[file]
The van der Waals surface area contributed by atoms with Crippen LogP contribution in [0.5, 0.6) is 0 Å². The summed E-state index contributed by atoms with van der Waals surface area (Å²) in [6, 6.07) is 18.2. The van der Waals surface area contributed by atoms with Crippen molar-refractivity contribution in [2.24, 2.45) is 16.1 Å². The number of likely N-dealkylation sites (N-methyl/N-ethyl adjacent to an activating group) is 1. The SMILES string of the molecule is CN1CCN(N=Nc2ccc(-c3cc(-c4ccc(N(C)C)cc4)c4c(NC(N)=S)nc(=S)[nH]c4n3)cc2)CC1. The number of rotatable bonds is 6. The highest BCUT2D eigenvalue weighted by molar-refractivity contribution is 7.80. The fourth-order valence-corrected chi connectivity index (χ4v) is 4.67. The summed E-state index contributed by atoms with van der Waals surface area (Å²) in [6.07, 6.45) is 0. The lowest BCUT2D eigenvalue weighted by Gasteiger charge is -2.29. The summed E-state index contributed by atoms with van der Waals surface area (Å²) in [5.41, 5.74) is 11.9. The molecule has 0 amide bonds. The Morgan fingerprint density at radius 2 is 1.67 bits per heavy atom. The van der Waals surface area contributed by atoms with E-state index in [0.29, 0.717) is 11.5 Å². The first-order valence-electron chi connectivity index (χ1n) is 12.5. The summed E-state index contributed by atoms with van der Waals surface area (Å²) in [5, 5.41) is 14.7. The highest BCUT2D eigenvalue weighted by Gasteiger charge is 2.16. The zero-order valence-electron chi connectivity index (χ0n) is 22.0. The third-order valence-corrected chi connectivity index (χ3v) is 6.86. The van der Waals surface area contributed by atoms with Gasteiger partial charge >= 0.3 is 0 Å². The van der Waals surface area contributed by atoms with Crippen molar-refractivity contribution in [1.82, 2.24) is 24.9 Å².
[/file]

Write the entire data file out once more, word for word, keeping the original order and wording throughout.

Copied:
The van der Waals surface area contributed by atoms with Crippen LogP contribution in [0.5, 0.6) is 0 Å². The summed E-state index contributed by atoms with van der Waals surface area (Å²) in [6, 6.07) is 18.2. The van der Waals surface area contributed by atoms with Crippen molar-refractivity contribution in [2.24, 2.45) is 16.1 Å². The number of likely N-dealkylation sites (N-methyl/N-ethyl adjacent to an activating group) is 1. The SMILES string of the molecule is CN1CCN(N=Nc2ccc(-c3cc(-c4ccc(N(C)C)cc4)c4c(NC(N)=S)nc(=S)[nH]c4n3)cc2)CC1. The number of rotatable bonds is 6. The highest BCUT2D eigenvalue weighted by molar-refractivity contribution is 7.80. The fourth-order valence-corrected chi connectivity index (χ4v) is 4.67. The summed E-state index contributed by atoms with van der Waals surface area (Å²) in [6.07, 6.45) is 0. The lowest BCUT2D eigenvalue weighted by Gasteiger charge is -2.29. The summed E-state index contributed by atoms with van der Waals surface area (Å²) in [5.41, 5.74) is 11.9. The molecule has 0 amide bonds. The Morgan fingerprint density at radius 2 is 1.67 bits per heavy atom. The van der Waals surface area contributed by atoms with E-state index in [0.29, 0.717) is 11.5 Å². The first-order valence-electron chi connectivity index (χ1n) is 12.5. The summed E-state index contributed by atoms with van der Waals surface area (Å²) in [5, 5.41) is 14.7. The highest BCUT2D eigenvalue weighted by Gasteiger charge is 2.16. The zero-order valence-electron chi connectivity index (χ0n) is 22.0. The third-order valence-corrected chi connectivity index (χ3v) is 6.86. The van der Waals surface area contributed by atoms with Gasteiger partial charge >= 0.3 is 0 Å². The van der Waals surface area contributed by atoms with Crippen molar-refractivity contribution in [1.82, 2.24) is 24.9 Å².